Eleven international peacemakers from different countries around the world will visit congregations and presbyteries of the Presbyterian Church (U.S.A.) from Sept. 23-Oct. 18.
They will share their stories about church-based ministries in their countries that seek peace justice and pursue peace in the name of Jesus Christ. This year’s international peacemakers come from Bangladesh, Egypt, Guatemala, India, Iraq, Israel/Palestine, Jordan, Madagascar, Mexico, Russia and Sudan.
The Rev. Hubert Rakotoarivony is a minister ordained in the Church of Jesus Christ in Madagascar (FJKM). He leads his denomination’s Commission on the Life of the Country and at the same time works as resource person at the Christian Council in Madagascar on the forgiveness, peace, justice, and reconciliation process program.
Q: What is the situation in your country that you will be addressing?
“I’ll mainly address the importance of the church being involved in talking about justice in a practical way. It has to be talked about in an integrated way.”
Talks about justice can slide into philosophical arguments, but it’s important to remember the lesson of Micah 6:8 — do justice, love kindness and walk humbly with your God, Rakotoarivony said.
“If we do peacemaking initiatives in the Presbyterian church, it’s not a matter of siding with a political party. The churches are split by politics. What would God do in this particular situation? Before anything else, let’s listen to what God has to say.”
Q: How are the faith communities addressing this situation?
One of the biggest challenges faced by the FJKM is that it is leading the Christian Council in Madagascar this year. The denomination has been asked to accompany the national reconciliation process, but the Catholic church is perceived as supporting the de facto regime. The council has therefore been paralyzed because all decisions must be unanimous.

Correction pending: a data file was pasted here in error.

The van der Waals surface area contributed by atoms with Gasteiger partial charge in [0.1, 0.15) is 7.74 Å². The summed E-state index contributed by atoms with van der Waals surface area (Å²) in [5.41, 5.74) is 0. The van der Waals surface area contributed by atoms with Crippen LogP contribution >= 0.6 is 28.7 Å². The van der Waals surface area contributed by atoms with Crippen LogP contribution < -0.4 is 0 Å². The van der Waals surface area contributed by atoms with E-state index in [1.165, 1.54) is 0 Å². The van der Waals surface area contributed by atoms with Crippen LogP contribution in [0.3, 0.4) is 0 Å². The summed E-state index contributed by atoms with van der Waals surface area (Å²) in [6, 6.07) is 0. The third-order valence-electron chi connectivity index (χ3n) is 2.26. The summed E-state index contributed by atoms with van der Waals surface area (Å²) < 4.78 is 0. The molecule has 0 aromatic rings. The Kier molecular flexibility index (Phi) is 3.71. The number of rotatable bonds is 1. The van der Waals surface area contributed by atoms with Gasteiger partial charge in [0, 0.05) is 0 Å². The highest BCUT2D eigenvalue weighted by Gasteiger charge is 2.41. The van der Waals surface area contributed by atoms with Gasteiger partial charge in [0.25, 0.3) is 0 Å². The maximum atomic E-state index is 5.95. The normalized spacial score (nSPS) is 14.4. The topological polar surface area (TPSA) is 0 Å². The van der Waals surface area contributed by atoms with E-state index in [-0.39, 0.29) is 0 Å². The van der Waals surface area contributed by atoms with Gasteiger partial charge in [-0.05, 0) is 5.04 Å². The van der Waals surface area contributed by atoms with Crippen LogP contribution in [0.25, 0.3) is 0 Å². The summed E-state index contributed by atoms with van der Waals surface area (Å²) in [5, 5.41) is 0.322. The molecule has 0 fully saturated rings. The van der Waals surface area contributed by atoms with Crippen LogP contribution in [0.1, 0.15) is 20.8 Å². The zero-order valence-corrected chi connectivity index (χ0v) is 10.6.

FJKM leaders were harassed after the 2009 coup, and the denomination’s radio station has been shut down. The leader of the FJKM’s orphanage is in jail.
A group of pastors was leading worship services for the nation, but the government shut that down. The pastors have gone into hiding but still lead worship. The church was also involved in mediation efforts, but leaders were arrested and those efforts stopped.
Q: What lessons from your situation are you trying to communicate to U.S. Presbyterians?
“Because of the work that I was doing — leading an international institution — I have been perceived as close to the former regime.” Rakotoarivony was put on a hit list after the coup and went into hiding. Things are now getting back to normal.
“The way you witness to your faith and stay to your convictions, people are able to see that you’re not just a blind person. People are able to see why you stand where you are. The church can play a major role to bring about stability and long peace in the country.”
Q: What is the primary message you want to communicate to U.S. Presbyterians?
“The basic message of Protestantism, the main message of Calvin, I would say, has always been social engagement. When Calvin saw the uneven and unjust economic structure, he offered alternatives — the first kind of capitalism ever.
“It is about time for Presbyterians all over the world to revisit the past. How are we going to bring that up again? Really to demonstrate the way we witness and to society and the world about these things. Bring the theological concepts back to earth in a practical way, becoming the voice of the vulnerable, minorities, those who don’t have the voice to speak up.”